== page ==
The Beatles, Sgt. Pepper's Lonely Hearts Club Band (1967)
For some time now, it's been the norm among Beatles fans to slag Sgt. Pepper. Oh, sure, everyone concedes it is one of the most important, influential albums ever recorded, but there seems to be a mad rush to point out its weaknesses as a recorded work, its somewhat dated novelty. And while it's not my favorite album (I'll take Abbey Road in a heartbeat, followed by Revolver and the White Album), I think it's time to call bullshit on this revisionist argument.
Sgt. Pepper is a great album. Not (just) because of its influence, but simply as a stand-alone album.
Now, I do have a couple caveats. Some of my renewed appreciation of the album is courtesy of the 2017 remaster/reissue, which dramatically punched up the bass and drums, giving it a far more modern sound, which just comes barreling out of the speakers (most notably on the harder rockers like the title track & reprise, "Lovely Rita," and "Getting Better").
I also think the album can benefit from some reimagining (which you'll see in my Spotify playlist below). The band released what I think would have been two of the album's best tracks as an advance single, leaving them off the album; add "Strawberry Fields Forever" and "Penny Lane" to the running order, and that alone makes it essential listening. (This was an unfortunate trend with the band; Revolver is twice as good with the inclusion of the stupendous "Paperback Writer" and "Rain" from the contemporaneous single, and I think Let It Be would have been much better if it had included some of the contemporaneous singles/outtakes.)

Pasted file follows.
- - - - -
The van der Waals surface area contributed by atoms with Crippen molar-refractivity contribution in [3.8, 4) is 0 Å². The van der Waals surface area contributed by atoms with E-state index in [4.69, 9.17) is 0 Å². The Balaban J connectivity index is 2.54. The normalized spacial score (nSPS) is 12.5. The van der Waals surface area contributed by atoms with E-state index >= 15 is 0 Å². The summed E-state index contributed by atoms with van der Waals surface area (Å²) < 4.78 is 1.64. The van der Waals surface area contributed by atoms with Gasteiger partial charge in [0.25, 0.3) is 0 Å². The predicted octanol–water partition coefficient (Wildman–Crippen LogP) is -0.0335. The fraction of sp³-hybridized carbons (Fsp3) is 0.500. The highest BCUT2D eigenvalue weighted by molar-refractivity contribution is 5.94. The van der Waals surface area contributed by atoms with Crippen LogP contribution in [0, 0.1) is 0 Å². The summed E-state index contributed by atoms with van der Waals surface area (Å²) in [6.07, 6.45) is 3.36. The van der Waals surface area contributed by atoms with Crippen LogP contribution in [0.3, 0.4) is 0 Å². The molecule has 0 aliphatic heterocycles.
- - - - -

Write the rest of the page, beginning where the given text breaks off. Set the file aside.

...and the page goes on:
I also added in two of the George Harrison outtakes that ended up on the Yellow Submarine soundtrack; the trippy, discordant "Only A Northern Song" is pretty good (certainly better than "Within You, Without You," which somehow made the cut), but "It's All Too Much" is my favorite Harrison song, and one of my favorite Beatles songs. (While "A Day In The Life" works perfectly as an album closer, "It's All Too Much" is also clearly best heard as an album climax, so I've placed that at the end.)
Finally, as noted, I'm no fan of "Within You, Without You," but rather than delete it I've swapped it out with the "Tomorrow Never Knows" mash-up from the Love album, which I find much more listenable (historical accuracy be damned).
As for the album's original tracks, "A Day In The Life" is undoubtedly one of their finest moments (and one of the greatest rock songs, period); "Lucy In The Skies..." and "Mr. Kite" and "Fixing a Hole" are all psychedelic mainstays; and much of the rest is still solidly great. I'm not a huge fan of the somewhat sappy and dated "She's Leaving Home," I can take or leave "When I'm 64," and "Good Morning" can be grating, but I still think they work perfectly fine as part of the greater whole.
So with that, I present my new and improved Sgt. Pepper:
Here's "Strawberry Fields":
Buy it on Amazon.